Papers: Leaked documents show unreported Afghan deaths, fears about insurgencyBy Kimberly Dozier, AP
Sunday, July 25, 2010
Papers: Leaks show unreported Afghan deaths
WASHINGTON — Some 90,000 leaked U.S. military records amount to an blow-by-blow account of six years of the Afghanistan war, including unreported incidents of Afghan civilian killings as well as covert operations against Taliban figures, two newspapers and a magazine with access to the documents reported Sunday.
The online whistle-blower organization Wikileaks was planning to post the documents on its website Sunday. The New York Times, London’s Guardian newspaper and the German weekly Der Spiegel were given early access to the documents.
The Times said the documents — including classified cables and assessments between military officers and diplomats — describe U.S. fears that ally Pakistan’s intelligence service was actually aiding the Afghan insurgency.
According to the Times, the documents suggest Pakistan “allows representatives of its spy service to meet directly with the Taliban in secret strategy sessions to organize networks of militant groups that fight against American soldiers in Afghanistan, and even hatch plots to assassinate Afghan leaders.”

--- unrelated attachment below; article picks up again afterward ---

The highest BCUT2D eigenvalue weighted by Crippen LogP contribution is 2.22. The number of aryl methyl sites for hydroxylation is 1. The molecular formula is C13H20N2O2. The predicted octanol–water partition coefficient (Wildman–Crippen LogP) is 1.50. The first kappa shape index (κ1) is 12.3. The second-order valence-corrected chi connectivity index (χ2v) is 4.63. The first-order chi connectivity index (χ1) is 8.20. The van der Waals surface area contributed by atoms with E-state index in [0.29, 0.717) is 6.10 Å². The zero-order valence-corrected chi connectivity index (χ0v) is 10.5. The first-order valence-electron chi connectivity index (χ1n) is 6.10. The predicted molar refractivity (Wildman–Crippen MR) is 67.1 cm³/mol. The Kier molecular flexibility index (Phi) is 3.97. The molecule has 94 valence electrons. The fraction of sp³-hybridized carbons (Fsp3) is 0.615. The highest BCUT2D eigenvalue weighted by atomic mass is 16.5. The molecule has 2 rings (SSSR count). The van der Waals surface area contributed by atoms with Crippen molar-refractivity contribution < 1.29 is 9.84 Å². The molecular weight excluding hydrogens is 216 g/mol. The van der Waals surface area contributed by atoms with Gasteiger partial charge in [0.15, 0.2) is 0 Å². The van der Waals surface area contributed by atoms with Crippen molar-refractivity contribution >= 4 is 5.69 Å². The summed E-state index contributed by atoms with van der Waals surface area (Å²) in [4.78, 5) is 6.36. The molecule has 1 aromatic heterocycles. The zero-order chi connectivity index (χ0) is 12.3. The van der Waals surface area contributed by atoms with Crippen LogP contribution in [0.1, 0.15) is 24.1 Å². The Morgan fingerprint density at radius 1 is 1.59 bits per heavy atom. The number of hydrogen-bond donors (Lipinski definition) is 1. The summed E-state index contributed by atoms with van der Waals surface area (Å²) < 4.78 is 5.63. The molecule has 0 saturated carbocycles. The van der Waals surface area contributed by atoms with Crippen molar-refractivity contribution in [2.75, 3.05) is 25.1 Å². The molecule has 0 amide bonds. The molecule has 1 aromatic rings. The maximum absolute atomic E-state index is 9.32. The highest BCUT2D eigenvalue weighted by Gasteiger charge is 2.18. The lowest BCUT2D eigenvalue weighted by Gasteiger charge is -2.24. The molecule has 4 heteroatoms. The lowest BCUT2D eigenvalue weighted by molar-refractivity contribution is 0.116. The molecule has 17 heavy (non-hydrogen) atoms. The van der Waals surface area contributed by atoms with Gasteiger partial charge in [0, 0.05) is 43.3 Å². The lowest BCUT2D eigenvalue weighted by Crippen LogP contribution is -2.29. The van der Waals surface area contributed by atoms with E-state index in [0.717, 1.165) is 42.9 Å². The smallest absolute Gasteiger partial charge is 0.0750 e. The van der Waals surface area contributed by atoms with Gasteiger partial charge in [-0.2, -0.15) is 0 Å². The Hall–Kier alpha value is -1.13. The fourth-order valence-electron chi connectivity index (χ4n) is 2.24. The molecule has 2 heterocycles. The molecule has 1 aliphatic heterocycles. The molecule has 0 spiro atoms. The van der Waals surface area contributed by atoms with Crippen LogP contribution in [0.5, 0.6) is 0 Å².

The Guardian, however, interpreted the documents differently, saying they “fail to provide a convincing smoking gun” for complicity between the Pakistan intelligence services and the Taliban.
The Guardian report focuses instead on documents that it said reveal “how a secret ‘black’ unit of special forces hunts down Taliban leaders for kill or capture without trial” and “how the U.S. covered up evidence that the Taliban has acquired deadly surface-to-air missiles.”
Der Spiegel, meanwhile, reported that the records show Afghan security officers as helpless victims of Taliban attacks.
The magazine said the documents show a growing threat in the north, where German troops are stationed.
It says the reports are clearer than what the German government tells Parliament, describing the security situation in the north as continuously getting worse and including concrete warnings about imminent attacks.
One U.S. official said the Obama administration was aware of the impending document release and had already told Pakistani and Afghan officials what to expect, in order to head off some of the more embarrassing revelations.
Another U.S. official said it may take days to comb through all the documents to see what they mean to the U.S. war effort and determine their potential damage to national security. That official added that the U.S. isn’t certain who the source of the leaked documents is.
Both officials spoke on condition of anonymity in order to comment on the release of classified material.